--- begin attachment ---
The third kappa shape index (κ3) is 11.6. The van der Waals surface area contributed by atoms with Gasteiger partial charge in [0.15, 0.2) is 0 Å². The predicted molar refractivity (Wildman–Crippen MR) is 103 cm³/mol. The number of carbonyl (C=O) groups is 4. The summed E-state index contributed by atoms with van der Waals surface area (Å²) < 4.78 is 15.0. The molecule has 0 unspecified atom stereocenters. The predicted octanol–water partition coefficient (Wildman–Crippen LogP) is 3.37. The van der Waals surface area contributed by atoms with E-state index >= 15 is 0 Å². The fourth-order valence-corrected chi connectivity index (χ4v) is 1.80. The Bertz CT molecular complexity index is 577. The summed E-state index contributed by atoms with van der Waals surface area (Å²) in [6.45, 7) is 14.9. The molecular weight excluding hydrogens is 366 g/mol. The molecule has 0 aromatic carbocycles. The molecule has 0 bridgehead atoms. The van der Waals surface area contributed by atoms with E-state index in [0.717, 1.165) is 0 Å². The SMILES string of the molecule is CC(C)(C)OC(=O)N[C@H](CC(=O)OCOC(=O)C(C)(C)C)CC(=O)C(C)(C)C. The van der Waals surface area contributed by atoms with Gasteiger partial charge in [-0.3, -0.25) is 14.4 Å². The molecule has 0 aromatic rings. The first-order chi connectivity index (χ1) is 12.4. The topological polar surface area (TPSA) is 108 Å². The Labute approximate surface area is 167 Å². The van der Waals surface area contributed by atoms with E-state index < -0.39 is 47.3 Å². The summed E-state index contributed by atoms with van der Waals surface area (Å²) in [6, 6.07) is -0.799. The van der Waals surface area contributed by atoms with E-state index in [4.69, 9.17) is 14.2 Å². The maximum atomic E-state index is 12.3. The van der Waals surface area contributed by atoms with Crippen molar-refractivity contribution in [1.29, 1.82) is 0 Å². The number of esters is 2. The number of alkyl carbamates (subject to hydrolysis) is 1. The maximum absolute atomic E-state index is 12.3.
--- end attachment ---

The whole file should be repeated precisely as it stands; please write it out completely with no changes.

The third kappa shape index (κ3) is 11.6. The van der Waals surface area contributed by atoms with Gasteiger partial charge in [0.15, 0.2) is 0 Å². The predicted molar refractivity (Wildman–Crippen MR) is 103 cm³/mol. The number of carbonyl (C=O) groups is 4. The summed E-state index contributed by atoms with van der Waals surface area (Å²) < 4.78 is 15.0. The molecule has 0 unspecified atom stereocenters. The predicted octanol–water partition coefficient (Wildman–Crippen LogP) is 3.37. The van der Waals surface area contributed by atoms with E-state index >= 15 is 0 Å². The fourth-order valence-corrected chi connectivity index (χ4v) is 1.80. The Bertz CT molecular complexity index is 577. The summed E-state index contributed by atoms with van der Waals surface area (Å²) in [6.45, 7) is 14.9. The molecular weight excluding hydrogens is 366 g/mol. The molecule has 0 aromatic carbocycles. The molecule has 0 bridgehead atoms. The van der Waals surface area contributed by atoms with E-state index in [0.717, 1.165) is 0 Å². The SMILES string of the molecule is CC(C)(C)OC(=O)N[C@H](CC(=O)OCOC(=O)C(C)(C)C)CC(=O)C(C)(C)C. The van der Waals surface area contributed by atoms with Gasteiger partial charge in [-0.3, -0.25) is 14.4 Å². The molecule has 0 aromatic rings. The first-order chi connectivity index (χ1) is 12.4. The topological polar surface area (TPSA) is 108 Å². The Labute approximate surface area is 167 Å². The van der Waals surface area contributed by atoms with E-state index < -0.39 is 47.3 Å². The summed E-state index contributed by atoms with van der Waals surface area (Å²) in [6, 6.07) is -0.799. The van der Waals surface area contributed by atoms with E-state index in [4.69, 9.17) is 14.2 Å². The maximum atomic E-state index is 12.3. The van der Waals surface area contributed by atoms with Crippen molar-refractivity contribution in [1.29, 1.82) is 0 Å². The number of esters is 2. The number of alkyl carbamates (subject to hydrolysis) is 1. The maximum absolute atomic E-state index is 12.3.